The following is fixed and was part of the original post, it’s fixed but further down the line I’ve got more problems.
>I don’t really know what to do, theres not a lot of troubleshooting information available.
>I did a pretty shitty soldering job BUT i’ve checked everything over and tried my
>hardest to prevent shortages where possible.
So IC2 was not even in, i soldered it in and put a 9v DC current through it and wasn’t getting my -8v. I went to the store, picked up a 9v AC power supply plugged it in and smelt burning so i unplugged it and felt that IC 5 was very hot. Trying to troubleshoot it I found C9 (the big capacitor) was the wrong way around, so i desoldered it and resoldered it the right way around. started it up to test and i’m still not getting my -8v on any of the pins on JP1, 3 and 5. It feels like i’ve hit a brick wall and i’m starting to think that i’ve broken something which would be a worse case scenario as I’d have to resource like 2 parts and pay shipping on them.
Perhaps post some pictures ? Especially around the mcp1700 (doing the 3.3v: yellow points) and the 7908 (doing the -8V: blue points).
PS: measuring 0V could also mean bad soldering joints, not shortages. You might need to reflow some of the solder … (just heat it up briefly)
Have you got the regulators mixed up?
MCP1700 does the 3.3v (make sure it’s the right version too, some don’t supply 3.3v).
7908 does the -8v.
Get those two mixed up and you won’t get 3.3 or -8v.
Also, you need an AC 9V power supply, not a DC one (just in-case you assumed it was DC like I did when I built mine).
Turns out i didn’t even have one of the regulators in lol.
I’m checking the schematic and it’s like the troubleshooting bible. However, I’m a bit stumped as i’m not getting the -8 volt reading. The only clue being that I broke the Diode D5 (1N5819) I have a general purpose diode laying about BUT i don’t think it’ll do anything as there’s already one in there (D4). I just shorted the leads, it’s a diode after all and it’s just designed to prevent current going backwards. All the capactiors and diodes leading towards the power inlet are all correct and there are no shortages.
8V missing> Are you sure you are using the right power supply?
It says 9v on the unit, the multimeter is showing 11v when I test the actual input connector BUT I tested a battery and the 9v battery was 5v on the battery and 3v on the actual DC input connector
Is that a 9V AC power supply?
Sounds like a AC/DC power supply instead of an AC/AC power supply …
Is this not DC?
Where am I going to get a AC power supply from. D:
Try Jameco if you are in the US.
There are threads about the Ambika power supply on the forum. You can check Jameco as @mmarsh mentioned, or if you’re in Europe, Andre at Tubeohm had some available.
there’s an electronics store in my area i’ll have to swing my them cause their website has a 9v AC on their catalog.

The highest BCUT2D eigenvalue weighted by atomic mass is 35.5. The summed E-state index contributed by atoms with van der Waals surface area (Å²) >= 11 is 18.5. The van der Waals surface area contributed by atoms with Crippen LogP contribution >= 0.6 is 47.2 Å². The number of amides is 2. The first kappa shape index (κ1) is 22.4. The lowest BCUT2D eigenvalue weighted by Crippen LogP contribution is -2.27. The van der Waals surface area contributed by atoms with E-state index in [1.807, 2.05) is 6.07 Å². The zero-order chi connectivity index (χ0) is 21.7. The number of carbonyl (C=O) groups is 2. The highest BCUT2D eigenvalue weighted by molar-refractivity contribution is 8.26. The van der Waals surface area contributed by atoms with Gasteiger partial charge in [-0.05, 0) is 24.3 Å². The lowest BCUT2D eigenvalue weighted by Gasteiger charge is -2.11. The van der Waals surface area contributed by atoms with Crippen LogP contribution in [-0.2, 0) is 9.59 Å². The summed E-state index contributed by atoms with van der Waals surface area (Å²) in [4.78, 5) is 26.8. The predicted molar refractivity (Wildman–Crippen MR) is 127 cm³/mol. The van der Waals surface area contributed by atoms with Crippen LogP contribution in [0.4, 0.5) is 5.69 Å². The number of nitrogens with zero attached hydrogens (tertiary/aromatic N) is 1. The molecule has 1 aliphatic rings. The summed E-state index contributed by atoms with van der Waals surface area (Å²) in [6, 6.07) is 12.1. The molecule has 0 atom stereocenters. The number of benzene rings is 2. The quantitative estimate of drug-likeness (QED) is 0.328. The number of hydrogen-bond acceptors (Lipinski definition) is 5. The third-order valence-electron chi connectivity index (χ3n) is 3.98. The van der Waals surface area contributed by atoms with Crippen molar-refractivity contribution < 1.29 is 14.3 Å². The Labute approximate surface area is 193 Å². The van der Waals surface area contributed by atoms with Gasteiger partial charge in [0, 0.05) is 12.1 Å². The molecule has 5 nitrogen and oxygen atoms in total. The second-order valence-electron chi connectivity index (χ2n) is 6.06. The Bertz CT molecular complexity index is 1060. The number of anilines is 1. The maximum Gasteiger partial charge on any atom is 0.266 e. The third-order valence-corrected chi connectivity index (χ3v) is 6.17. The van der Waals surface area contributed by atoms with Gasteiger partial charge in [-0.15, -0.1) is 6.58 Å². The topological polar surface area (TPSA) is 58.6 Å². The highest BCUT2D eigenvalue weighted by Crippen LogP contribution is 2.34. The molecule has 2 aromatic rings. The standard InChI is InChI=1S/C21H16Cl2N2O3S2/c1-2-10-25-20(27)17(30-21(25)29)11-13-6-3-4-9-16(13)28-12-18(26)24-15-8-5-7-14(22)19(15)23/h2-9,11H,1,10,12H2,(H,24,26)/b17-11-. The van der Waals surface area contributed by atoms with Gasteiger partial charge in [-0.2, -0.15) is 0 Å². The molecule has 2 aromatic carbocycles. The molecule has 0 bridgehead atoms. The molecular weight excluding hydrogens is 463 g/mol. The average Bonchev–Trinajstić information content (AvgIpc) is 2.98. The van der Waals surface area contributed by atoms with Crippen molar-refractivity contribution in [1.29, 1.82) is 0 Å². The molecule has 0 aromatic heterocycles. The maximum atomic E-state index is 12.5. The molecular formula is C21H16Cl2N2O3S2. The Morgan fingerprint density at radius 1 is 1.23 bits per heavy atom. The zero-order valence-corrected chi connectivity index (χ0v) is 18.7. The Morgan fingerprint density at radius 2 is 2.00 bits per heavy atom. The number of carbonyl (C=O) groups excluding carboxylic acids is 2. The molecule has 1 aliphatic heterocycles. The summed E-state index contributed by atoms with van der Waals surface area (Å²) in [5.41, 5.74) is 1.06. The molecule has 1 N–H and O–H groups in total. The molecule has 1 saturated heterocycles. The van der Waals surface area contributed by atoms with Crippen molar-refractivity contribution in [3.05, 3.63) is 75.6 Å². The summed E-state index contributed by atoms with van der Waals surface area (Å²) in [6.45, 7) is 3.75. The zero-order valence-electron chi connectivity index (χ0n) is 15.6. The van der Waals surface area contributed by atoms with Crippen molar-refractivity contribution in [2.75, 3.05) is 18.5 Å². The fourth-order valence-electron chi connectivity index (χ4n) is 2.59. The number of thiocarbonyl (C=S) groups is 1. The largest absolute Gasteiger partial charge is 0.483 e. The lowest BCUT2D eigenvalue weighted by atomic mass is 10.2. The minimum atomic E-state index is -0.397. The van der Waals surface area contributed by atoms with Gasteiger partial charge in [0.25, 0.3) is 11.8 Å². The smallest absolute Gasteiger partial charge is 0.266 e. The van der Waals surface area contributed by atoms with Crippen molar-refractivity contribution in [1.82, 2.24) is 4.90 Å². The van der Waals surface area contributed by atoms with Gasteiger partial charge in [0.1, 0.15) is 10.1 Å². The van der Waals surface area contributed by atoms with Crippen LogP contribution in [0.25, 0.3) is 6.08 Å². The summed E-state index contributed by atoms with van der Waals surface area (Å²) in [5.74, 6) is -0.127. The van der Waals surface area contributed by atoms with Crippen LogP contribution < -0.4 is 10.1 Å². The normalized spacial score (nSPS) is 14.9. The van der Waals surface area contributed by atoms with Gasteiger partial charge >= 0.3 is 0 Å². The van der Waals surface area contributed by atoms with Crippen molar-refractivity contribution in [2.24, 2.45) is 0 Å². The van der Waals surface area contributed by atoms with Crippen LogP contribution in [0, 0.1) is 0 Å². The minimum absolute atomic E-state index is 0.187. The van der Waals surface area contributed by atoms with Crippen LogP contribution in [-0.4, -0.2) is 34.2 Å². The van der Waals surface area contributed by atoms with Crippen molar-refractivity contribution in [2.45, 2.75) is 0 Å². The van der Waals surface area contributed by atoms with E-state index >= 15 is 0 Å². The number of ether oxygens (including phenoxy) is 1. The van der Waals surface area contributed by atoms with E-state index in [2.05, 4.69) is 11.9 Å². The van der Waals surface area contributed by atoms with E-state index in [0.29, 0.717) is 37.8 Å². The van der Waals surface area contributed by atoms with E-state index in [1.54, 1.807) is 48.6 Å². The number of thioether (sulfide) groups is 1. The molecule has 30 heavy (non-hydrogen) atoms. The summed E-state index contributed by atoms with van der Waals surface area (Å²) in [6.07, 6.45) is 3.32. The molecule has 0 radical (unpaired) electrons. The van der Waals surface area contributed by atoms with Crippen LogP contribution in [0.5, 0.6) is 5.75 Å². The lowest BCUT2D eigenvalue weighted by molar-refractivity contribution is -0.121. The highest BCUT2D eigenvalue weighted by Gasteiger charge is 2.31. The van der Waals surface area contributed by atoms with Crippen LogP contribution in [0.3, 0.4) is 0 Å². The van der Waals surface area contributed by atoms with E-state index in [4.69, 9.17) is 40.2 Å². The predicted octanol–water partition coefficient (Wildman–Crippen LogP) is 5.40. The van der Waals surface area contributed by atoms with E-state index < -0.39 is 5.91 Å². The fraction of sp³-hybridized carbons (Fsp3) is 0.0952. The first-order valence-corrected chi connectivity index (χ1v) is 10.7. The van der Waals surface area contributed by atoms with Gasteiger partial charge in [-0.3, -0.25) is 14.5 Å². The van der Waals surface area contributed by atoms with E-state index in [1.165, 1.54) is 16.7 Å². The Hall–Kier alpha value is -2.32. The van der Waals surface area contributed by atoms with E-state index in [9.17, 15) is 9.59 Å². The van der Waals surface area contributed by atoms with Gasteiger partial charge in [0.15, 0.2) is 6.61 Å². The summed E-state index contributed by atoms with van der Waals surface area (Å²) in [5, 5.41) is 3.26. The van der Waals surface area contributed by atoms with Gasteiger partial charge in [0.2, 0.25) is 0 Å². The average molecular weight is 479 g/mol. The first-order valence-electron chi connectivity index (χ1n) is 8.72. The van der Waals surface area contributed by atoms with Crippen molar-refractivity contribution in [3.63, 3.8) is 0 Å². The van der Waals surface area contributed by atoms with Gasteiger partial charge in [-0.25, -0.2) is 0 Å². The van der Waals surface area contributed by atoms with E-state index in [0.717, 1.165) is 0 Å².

Thanks guys, i really appreciate the help
Be sure to get one with enough amperage to handle the load. 1500 ma should be good, I think.
as 6581 punk said,
AC is like a drunken driver, DC is the straight one.
Even with a 9v AC i’m still not getting that -8v
The voltage regulator that manages the negative voltage (IC5) just gets super hot. I think there’s a short but I can’t find one. I also had C9 on backwards so i’m hoping i haven’t damaged anything.
> think there’s a short but I can’t find one.
Have you used your multimeter to confirm this?
On IC5, 0 and + beep using the beeping function on the multimeter, the I and O do not beep, O to JP beeps and I to the power supplies diodes beep, i couldn’t get any of the diodes to beep but the diodes must be working if it’s getting power to heat up the unit.
Just a reminder and D5 has been shorted with leads cause i broke it
“I think there’s a short but I can’t find one.”
“Just a reminder and D5 has been shorted with leads.”
“I just shorted the leads, it’s a diode after all and it’s just designed to prevent current going backwards”
You know, I don’t have a deal with Diodes Inc to help them get rid of their stuff. If there’s a diode somewhere in the circuit - especially if it’s a fancy one like a Schottky, there’s a good reason for that and you are supposed to use the part I have specified.
D1, D2 is are half-wave rectifiers. Absolutely essential.
D6, D4, D8 protect the regulators when the power is turned off and the bypass capacitors discharge. Nice to have given how much bypass capacitance is distributed on all the voicecards.
D5, D, D9 prevent a regulator latch-up if you plug the synth during the “wrong” half of the mains cycle. Absolutely essential (and they operate as opens in normal operation).